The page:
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- 1. Alexis Baskind Psychoacoustics 3 Perception of Pitch and Intervals Alexis Baskind, https://alexisbaskind.net
- 2. Alexis Baskind Psychoacoustics 3 - Perception of Pitch and Intervals Course series Fundamentals of acoustics for sound engineers and music producers Level undergraduate (Bachelor) Language English Revision January 2020 To cite this course Alexis Baskind, Psychoacoustics 3 - Perception of Pitch and Intervals, course material, license: Creative Commons BY-NC-SA. Full interactive version of this course with sound and video material, as well as more courses and material on https://alexisbaskind.net/teaching. Except where otherwise noted, content of this course material is licensed under a Creative Commons Attribution- NonCommercial-ShareAlike 4.0 International License. Psychoacoustics 3 - Perception of Pitch and intervals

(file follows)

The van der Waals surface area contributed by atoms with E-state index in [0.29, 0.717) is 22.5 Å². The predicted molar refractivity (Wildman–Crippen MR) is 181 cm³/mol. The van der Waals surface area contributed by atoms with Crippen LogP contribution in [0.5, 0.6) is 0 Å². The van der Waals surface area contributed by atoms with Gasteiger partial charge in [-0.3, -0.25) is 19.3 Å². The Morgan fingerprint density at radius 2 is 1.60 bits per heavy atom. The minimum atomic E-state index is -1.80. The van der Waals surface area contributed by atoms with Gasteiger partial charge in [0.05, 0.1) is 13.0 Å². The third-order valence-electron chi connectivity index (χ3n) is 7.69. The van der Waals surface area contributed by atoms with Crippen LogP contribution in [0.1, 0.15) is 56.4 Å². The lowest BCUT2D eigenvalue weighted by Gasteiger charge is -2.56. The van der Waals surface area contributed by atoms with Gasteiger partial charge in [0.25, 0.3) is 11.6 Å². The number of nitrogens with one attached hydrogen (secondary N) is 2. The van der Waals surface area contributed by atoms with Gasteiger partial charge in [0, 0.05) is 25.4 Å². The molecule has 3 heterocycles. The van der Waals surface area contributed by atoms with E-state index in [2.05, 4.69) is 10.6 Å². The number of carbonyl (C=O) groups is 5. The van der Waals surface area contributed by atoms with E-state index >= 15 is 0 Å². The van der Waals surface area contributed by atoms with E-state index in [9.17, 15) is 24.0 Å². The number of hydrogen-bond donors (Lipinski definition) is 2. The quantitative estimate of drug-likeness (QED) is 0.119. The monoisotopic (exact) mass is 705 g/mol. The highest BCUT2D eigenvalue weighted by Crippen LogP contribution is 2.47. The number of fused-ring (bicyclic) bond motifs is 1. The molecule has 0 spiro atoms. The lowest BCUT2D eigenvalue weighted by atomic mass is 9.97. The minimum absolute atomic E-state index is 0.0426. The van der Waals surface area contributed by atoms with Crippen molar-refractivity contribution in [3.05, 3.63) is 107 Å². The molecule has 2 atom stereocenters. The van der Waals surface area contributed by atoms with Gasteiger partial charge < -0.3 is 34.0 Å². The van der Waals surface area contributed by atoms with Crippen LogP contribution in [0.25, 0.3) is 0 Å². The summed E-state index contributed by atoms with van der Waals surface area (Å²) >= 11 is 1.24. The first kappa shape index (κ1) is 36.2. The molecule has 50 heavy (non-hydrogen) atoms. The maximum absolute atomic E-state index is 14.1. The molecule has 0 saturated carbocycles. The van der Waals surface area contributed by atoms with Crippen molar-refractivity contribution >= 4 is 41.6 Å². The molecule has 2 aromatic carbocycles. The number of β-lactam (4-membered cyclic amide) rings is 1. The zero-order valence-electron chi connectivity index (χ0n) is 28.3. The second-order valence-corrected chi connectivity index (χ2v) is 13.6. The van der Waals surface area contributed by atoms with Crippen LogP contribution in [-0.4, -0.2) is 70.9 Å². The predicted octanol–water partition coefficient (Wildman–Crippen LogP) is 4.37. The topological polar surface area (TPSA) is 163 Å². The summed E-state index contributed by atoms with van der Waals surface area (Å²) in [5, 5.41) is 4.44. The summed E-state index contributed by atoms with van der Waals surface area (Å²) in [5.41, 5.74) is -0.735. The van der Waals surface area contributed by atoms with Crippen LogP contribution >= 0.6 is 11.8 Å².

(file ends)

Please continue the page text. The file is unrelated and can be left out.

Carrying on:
- 3. Alexis Baskind Outline 1. What is pitch 2. Concert Pitch 3. Perception of intervals 4. Harmonicity and consonance 5. Temperaments 6. Complex sounds Psychoacoustics 3 - Perception of Pitch and intervals
- 4. Alexis Baskind Pitch and frequency • Frequency is the physical number of cycles per second of a periodic signal, expressed in Hertz • The Fundamental Frequency is the lowest frequency of a periodic signal • Pitch is a subjective psychoacoustical attribute “Pitch is the attribute of auditory sensation in terms of which sounds may be ordered on a musical scale” (American Standards Association – 1960) => so: Pitch and Frequency are not equal! Fundamental frequency is indeed often closely correlated with pitch perception, but not always ! Psychoacoustics 3 - Perception of Pitch and intervals